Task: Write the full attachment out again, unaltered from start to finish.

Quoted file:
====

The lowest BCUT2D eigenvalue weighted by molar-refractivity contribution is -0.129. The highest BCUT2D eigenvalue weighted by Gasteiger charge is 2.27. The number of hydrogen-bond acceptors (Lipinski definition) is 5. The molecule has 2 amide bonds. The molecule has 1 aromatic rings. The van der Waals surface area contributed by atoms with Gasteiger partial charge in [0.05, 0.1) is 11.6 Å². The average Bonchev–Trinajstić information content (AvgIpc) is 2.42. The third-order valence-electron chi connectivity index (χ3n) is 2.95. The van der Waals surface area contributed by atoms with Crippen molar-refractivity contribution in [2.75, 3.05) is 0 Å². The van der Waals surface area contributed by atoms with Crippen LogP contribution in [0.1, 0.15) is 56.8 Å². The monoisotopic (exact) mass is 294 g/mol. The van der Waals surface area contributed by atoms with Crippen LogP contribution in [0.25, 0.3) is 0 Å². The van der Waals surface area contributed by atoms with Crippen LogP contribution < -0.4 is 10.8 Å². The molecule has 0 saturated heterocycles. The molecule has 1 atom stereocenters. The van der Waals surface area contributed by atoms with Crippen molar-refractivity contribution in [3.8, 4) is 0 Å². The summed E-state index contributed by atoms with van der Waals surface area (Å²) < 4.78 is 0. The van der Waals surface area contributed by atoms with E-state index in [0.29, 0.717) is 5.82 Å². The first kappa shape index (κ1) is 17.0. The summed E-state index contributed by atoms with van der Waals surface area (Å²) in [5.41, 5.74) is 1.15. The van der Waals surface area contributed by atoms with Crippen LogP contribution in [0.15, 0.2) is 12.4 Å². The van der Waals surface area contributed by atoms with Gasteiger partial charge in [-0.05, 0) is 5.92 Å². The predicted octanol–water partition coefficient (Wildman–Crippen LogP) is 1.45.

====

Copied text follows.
The lowest BCUT2D eigenvalue weighted by molar-refractivity contribution is -0.129. The highest BCUT2D eigenvalue weighted by Gasteiger charge is 2.27. The number of hydrogen-bond acceptors (Lipinski definition) is 5. The molecule has 2 amide bonds. The molecule has 1 aromatic rings. The van der Waals surface area contributed by atoms with Gasteiger partial charge in [0.05, 0.1) is 11.6 Å². The average Bonchev–Trinajstić information content (AvgIpc) is 2.42. The third-order valence-electron chi connectivity index (χ3n) is 2.95. The van der Waals surface area contributed by atoms with Crippen molar-refractivity contribution in [2.75, 3.05) is 0 Å². The van der Waals surface area contributed by atoms with Crippen LogP contribution in [0.1, 0.15) is 56.8 Å². The monoisotopic (exact) mass is 294 g/mol. The van der Waals surface area contributed by atoms with Crippen LogP contribution in [0.25, 0.3) is 0 Å². The van der Waals surface area contributed by atoms with Crippen LogP contribution < -0.4 is 10.8 Å². The molecule has 0 saturated heterocycles. The molecule has 1 atom stereocenters. The van der Waals surface area contributed by atoms with Crippen molar-refractivity contribution in [3.8, 4) is 0 Å². The summed E-state index contributed by atoms with van der Waals surface area (Å²) < 4.78 is 0. The van der Waals surface area contributed by atoms with E-state index in [0.29, 0.717) is 5.82 Å². The first kappa shape index (κ1) is 17.0. The summed E-state index contributed by atoms with van der Waals surface area (Å²) in [5.41, 5.74) is 1.15. The van der Waals surface area contributed by atoms with Crippen LogP contribution in [0.15, 0.2) is 12.4 Å². The van der Waals surface area contributed by atoms with Gasteiger partial charge in [-0.05, 0) is 5.92 Å². The predicted octanol–water partition coefficient (Wildman–Crippen LogP) is 1.45.